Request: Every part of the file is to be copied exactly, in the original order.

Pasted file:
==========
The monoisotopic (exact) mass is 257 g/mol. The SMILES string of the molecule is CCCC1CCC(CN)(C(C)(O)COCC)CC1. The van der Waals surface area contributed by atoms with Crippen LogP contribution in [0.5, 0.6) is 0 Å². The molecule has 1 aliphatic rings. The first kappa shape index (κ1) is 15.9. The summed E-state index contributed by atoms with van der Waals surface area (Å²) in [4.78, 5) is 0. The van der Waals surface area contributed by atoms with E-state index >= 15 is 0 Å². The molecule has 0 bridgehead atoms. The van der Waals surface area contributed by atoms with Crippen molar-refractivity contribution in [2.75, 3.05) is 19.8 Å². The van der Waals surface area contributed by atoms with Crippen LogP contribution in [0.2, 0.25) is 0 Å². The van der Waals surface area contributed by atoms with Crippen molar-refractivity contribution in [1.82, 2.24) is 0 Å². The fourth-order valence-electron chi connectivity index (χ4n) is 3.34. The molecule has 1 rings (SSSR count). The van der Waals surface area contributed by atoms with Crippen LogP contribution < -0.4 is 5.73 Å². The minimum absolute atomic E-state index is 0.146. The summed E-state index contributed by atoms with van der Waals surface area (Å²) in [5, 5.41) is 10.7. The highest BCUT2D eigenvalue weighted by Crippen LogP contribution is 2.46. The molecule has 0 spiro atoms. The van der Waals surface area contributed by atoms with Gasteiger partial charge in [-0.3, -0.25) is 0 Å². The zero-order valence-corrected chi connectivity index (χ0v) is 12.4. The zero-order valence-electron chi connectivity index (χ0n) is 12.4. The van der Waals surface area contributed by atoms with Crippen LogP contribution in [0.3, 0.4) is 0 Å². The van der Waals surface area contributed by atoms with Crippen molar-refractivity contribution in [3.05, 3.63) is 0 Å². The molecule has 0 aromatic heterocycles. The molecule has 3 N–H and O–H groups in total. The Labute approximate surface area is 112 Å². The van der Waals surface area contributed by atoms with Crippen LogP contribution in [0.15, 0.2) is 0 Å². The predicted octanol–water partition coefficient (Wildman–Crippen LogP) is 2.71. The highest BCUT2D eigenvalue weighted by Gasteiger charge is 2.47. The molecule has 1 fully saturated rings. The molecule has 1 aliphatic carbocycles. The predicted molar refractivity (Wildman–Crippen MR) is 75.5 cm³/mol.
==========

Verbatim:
The monoisotopic (exact) mass is 257 g/mol. The SMILES string of the molecule is CCCC1CCC(CN)(C(C)(O)COCC)CC1. The van der Waals surface area contributed by atoms with Crippen LogP contribution in [0.5, 0.6) is 0 Å². The molecule has 1 aliphatic rings. The first kappa shape index (κ1) is 15.9. The summed E-state index contributed by atoms with van der Waals surface area (Å²) in [4.78, 5) is 0. The van der Waals surface area contributed by atoms with E-state index >= 15 is 0 Å². The molecule has 0 bridgehead atoms. The van der Waals surface area contributed by atoms with Crippen molar-refractivity contribution in [2.75, 3.05) is 19.8 Å². The van der Waals surface area contributed by atoms with Crippen LogP contribution in [0.2, 0.25) is 0 Å². The van der Waals surface area contributed by atoms with Crippen molar-refractivity contribution in [1.82, 2.24) is 0 Å². The fourth-order valence-electron chi connectivity index (χ4n) is 3.34. The molecule has 1 rings (SSSR count). The van der Waals surface area contributed by atoms with Crippen LogP contribution < -0.4 is 5.73 Å². The minimum absolute atomic E-state index is 0.146. The summed E-state index contributed by atoms with van der Waals surface area (Å²) in [5, 5.41) is 10.7. The highest BCUT2D eigenvalue weighted by Crippen LogP contribution is 2.46. The molecule has 0 spiro atoms. The van der Waals surface area contributed by atoms with Gasteiger partial charge in [-0.3, -0.25) is 0 Å². The zero-order valence-corrected chi connectivity index (χ0v) is 12.4. The zero-order valence-electron chi connectivity index (χ0n) is 12.4. The van der Waals surface area contributed by atoms with Crippen LogP contribution in [0.3, 0.4) is 0 Å². The van der Waals surface area contributed by atoms with Crippen molar-refractivity contribution in [3.05, 3.63) is 0 Å². The molecule has 0 aromatic heterocycles. The molecule has 3 N–H and O–H groups in total. The Labute approximate surface area is 112 Å². The van der Waals surface area contributed by atoms with Crippen LogP contribution in [0.15, 0.2) is 0 Å². The predicted octanol–water partition coefficient (Wildman–Crippen LogP) is 2.71. The highest BCUT2D eigenvalue weighted by Gasteiger charge is 2.47. The molecule has 1 fully saturated rings. The molecule has 1 aliphatic carbocycles. The predicted molar refractivity (Wildman–Crippen MR) is 75.5 cm³/mol.